27 Jun No Butts About it: Colorectal Cancer Screenings
Under the Affordable Care Act (ACA or Obamacare) requires most insurance companies to provide free preventive services, including colorectal cancer screening, such as a colonoscopy. This means that people don’t pay a co-pay, don’t pay a co-insurance amount, and it doesn’t get applied to their deductible.
The ACA also required these services to be covered free of charge under Medicare. However, an unexpected loophole was created.
Routine colonoscopies are a covered preventative service. However, if a polyp (a pre-cancerous lump) is found in the colon and removed during the colonoscopy, the colonoscopy stops being “preventive” and becomes “diagnostic” . . . and stops being free to the patient.
While this issue was fixed under the ACA for private insurance companies it hasn’t been fixed under Medicare.
But the “Removing Barriers to Colorectal Screening Act” (S.2348), a federal bill that is being reintroduced by Senator Sherrod Brown, seeks to fix this problem.
This House legislation will help to make colorectal cancer even more preventable, by making colonoscopy procedures cost-free for everyone.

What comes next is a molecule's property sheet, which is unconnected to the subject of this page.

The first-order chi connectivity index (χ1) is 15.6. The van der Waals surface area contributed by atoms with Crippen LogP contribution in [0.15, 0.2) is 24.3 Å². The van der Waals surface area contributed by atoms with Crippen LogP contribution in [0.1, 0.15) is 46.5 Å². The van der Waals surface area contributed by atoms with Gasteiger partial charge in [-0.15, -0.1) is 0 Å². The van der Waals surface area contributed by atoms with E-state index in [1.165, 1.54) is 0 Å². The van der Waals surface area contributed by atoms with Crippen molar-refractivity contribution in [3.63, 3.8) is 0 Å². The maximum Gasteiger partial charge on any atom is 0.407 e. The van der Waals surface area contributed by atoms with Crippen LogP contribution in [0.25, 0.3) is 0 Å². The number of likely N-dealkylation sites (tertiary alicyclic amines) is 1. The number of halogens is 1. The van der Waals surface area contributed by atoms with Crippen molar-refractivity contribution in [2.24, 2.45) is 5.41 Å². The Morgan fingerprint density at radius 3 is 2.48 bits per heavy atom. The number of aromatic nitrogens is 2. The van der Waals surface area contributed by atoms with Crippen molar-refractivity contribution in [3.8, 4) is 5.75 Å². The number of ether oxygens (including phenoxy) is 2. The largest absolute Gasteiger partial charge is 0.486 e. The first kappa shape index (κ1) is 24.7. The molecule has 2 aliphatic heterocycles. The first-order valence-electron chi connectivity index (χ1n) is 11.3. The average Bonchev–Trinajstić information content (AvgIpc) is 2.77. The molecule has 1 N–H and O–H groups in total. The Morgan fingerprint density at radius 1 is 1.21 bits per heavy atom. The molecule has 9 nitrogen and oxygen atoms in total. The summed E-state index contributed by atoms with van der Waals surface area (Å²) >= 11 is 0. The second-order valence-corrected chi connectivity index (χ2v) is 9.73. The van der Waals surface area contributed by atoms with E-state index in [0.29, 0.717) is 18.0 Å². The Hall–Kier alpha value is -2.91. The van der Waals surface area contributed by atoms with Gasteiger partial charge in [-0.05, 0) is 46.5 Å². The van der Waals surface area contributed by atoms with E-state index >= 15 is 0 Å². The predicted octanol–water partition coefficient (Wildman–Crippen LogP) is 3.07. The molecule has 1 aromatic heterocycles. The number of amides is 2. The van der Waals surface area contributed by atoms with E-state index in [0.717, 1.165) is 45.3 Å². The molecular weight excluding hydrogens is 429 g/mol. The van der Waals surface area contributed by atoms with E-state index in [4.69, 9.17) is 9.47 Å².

Even though colonoscopies save many lives and are a major factor in preventing colon cancer, many people avoid the screening because of the potential cost this procedure can incur if polyps are removed. This bill will remove this obstacle and help to save lives.
Similar Posts You May Like To Read:
- Three Tips for Navigating Cancer & Your Finances
- Commenting on Federal Regulations: As Easy as Posting on Facebook
- How Patients Can Advocate for Evidenced-Based Research
- Triaging Fertility Preservation & the AMA
- The Surprising Power of Volunteering
- How COVID-19 Policy Helps the Cancer Community
- 2015 Cancer Legislation
- News You Need: Medicare, Caregiving, Penalties, & More